Gaming on Linux has always been a bit of an afterthought but a while ago the creative geniuses at Steam (www.steampowered.com) have changed all of that by partnering with Canonical (the backers of Ubuntu) and have not only built out a Gaming OS but are also about to release a line of “Steam Machines” that will run the core bits of an OS that is dedicated to Linux Gaming and bringing a new power of both entertainment and gaming to the living room and competing against the Xbox and Playstation juggernauts…all with an OpenSource Platform that enables you to change the “shell” of the device you are displaying to fit your own personality and style:
Sure looking at the options available…it does mean that you will pay far more than you would for any of the mass marketed gaming machines but just because these are some of the options presented by www.maximumpc.com this does not mean that you need to…repurposing an older computer or even investing in a lower powered but still capable device, a refurbished office machine or get frugal and build one that fits your budget…this becomes a real option, one that you don’t[ have at all when it comes to using an Xbox or Playstation…you get what is offered and that is it.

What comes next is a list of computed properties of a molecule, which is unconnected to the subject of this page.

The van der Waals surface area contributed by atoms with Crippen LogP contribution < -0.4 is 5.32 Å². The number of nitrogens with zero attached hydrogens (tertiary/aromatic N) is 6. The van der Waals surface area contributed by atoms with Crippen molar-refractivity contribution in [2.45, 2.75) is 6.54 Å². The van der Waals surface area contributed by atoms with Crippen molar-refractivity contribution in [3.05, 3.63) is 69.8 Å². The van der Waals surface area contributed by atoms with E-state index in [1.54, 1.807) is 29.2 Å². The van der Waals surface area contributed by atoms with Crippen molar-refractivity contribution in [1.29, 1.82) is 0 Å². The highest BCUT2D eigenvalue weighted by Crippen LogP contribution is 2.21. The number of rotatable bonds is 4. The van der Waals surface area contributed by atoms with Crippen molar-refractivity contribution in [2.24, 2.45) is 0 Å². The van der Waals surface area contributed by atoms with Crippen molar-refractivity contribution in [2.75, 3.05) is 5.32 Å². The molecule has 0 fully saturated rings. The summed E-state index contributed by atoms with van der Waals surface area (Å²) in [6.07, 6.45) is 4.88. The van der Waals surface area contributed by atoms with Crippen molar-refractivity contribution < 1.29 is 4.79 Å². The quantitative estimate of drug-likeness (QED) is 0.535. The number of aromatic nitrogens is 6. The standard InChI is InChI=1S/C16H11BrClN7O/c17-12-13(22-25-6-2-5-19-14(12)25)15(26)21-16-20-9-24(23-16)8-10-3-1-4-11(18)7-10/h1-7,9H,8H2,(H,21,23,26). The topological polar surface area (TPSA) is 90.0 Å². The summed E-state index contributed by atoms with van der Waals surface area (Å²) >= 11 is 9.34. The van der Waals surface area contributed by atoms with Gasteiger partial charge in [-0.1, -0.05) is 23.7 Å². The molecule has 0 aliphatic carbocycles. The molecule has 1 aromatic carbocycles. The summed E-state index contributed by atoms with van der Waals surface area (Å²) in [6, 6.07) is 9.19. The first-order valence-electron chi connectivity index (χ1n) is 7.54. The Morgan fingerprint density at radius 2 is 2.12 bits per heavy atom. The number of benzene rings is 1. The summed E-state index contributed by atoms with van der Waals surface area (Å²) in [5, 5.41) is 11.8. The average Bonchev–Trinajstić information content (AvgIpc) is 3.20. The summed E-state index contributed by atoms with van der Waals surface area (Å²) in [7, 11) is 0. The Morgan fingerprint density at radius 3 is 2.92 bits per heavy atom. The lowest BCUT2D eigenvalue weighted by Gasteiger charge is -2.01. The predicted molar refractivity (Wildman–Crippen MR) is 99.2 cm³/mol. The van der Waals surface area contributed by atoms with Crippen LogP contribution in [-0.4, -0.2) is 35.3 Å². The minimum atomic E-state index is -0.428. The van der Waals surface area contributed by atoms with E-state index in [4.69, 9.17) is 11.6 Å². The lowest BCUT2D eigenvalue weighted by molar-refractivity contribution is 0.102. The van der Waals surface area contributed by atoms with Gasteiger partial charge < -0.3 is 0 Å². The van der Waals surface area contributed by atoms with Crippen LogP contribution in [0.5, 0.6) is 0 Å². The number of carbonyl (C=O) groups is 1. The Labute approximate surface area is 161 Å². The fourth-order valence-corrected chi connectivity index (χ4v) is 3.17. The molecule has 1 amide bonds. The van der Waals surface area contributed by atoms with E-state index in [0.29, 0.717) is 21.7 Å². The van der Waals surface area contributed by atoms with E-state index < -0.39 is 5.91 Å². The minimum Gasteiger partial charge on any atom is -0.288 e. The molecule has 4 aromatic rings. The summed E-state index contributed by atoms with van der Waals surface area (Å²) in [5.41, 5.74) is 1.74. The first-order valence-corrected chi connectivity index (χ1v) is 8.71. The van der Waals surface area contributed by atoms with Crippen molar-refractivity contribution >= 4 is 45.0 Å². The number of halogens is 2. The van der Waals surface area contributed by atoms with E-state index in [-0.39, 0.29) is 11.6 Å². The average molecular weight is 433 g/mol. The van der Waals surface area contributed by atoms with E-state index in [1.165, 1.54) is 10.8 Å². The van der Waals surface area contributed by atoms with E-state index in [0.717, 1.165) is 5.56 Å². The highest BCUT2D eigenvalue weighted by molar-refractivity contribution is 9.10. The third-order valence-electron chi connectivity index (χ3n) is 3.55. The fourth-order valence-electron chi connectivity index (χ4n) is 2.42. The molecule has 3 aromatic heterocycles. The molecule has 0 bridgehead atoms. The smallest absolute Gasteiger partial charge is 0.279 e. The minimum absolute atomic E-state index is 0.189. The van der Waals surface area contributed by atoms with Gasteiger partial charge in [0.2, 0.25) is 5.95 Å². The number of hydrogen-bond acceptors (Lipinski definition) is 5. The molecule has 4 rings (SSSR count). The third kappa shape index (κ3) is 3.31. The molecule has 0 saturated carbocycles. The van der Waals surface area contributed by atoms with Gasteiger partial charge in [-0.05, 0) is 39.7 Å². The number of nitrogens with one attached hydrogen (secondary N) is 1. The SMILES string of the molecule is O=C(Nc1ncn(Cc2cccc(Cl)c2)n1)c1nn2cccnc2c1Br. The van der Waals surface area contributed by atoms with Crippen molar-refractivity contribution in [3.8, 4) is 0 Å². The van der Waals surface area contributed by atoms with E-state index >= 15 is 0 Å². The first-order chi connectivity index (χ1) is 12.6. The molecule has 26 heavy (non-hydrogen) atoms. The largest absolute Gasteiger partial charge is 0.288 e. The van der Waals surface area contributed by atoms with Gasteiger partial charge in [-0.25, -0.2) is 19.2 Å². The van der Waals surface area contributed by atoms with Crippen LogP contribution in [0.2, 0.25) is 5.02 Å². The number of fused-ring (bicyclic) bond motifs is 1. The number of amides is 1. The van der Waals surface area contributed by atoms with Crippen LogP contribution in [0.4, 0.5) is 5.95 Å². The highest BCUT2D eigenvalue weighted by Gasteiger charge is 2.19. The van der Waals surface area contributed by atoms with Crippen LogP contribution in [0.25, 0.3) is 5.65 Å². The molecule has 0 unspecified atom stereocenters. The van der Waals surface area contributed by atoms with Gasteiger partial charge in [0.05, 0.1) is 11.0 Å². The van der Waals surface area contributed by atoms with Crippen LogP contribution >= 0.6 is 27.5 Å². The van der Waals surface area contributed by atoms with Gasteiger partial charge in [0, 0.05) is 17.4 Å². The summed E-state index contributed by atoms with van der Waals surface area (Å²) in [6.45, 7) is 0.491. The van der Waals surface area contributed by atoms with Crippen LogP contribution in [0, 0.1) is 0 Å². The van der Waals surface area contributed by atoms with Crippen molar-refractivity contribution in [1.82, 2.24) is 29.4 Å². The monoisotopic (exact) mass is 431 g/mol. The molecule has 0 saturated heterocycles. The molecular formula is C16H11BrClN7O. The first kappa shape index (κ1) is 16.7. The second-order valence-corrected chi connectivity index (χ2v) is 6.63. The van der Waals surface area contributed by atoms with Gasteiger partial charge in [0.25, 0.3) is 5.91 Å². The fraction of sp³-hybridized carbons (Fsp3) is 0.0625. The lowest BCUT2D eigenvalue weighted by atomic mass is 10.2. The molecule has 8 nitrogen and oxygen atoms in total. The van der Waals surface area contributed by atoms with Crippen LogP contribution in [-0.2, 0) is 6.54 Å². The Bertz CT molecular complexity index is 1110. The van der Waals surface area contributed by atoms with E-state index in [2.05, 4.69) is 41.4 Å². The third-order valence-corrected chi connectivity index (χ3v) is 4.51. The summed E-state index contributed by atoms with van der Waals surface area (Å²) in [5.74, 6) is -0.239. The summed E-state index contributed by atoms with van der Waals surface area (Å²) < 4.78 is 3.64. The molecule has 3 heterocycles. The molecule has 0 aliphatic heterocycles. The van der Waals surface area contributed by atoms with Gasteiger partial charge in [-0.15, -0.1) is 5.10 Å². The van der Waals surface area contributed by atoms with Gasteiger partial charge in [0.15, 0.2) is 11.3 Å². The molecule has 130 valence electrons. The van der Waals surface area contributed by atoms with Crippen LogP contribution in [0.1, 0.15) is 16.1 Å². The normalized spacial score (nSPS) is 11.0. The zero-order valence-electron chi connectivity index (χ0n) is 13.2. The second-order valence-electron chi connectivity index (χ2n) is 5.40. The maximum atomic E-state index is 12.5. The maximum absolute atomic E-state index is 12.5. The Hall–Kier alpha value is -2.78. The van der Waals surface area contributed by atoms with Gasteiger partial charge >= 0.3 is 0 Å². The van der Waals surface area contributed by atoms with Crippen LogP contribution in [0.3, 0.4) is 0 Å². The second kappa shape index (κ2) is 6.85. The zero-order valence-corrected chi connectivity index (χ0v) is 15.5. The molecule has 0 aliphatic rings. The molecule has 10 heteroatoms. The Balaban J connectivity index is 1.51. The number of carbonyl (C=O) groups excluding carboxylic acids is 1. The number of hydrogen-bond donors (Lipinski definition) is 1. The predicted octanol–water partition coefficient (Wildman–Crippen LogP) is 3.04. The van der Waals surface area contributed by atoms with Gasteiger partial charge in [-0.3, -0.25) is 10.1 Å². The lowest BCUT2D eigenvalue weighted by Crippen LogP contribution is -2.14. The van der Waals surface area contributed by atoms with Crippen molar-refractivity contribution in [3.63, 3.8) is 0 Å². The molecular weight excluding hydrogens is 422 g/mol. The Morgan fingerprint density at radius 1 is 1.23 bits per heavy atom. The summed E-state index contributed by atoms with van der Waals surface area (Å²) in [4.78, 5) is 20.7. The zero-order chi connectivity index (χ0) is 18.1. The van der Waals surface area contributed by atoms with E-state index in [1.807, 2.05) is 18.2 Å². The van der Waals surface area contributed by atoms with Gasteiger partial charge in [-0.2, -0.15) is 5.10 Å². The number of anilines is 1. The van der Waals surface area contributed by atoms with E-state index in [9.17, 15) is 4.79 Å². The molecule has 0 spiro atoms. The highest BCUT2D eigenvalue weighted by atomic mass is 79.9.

Today I am going to take a look at the OS itself, aptly called SteamOS and how easy and configurable it is. Installing in the automated roll did not provide any satisfaction as it would only boot to a blank screen so I reran the installer in Expert Mode and that changed everything…in a very DRAMATIC way. The “expert” install was more like the standard Ubuntu Installer with just a few clicks and the system was setting itself up to the way that I was directing it…the installer though, unlike that of Ubuntu was a tad bit on the slow side taking nearly 25 minutes to complete its full configuration.
After a substantial update on the first boot, the system was up and running a modified Gnome3 Desktop that was both elegant and slick…one that I would actually like on my regular desktop.
The fact that it is a full Desktop OS means that it can be setup either as a Media/Gaming Console or as a fully functional gaming desktop/laptop and this is something that I can not only get behind…I really liked.
It defaults to full widescreen, looks great on monitor or TV alike and the interface was definitely built to work in the living room unlike previous iterations of a Linux Media Player!
Full access to not only all the Desktop Applications available through Ubuntu and Debian but also the full Gaming repository of Steam is a true thing of beauty and overall the ease of setup to not only access the online content of the Games but also my internal network of Movies, TV and Music…well Krispy just found a new toy to play with…and now it is time to start shopping for a true Media Server Setup for the Living Room…I am thinking a Cube like this: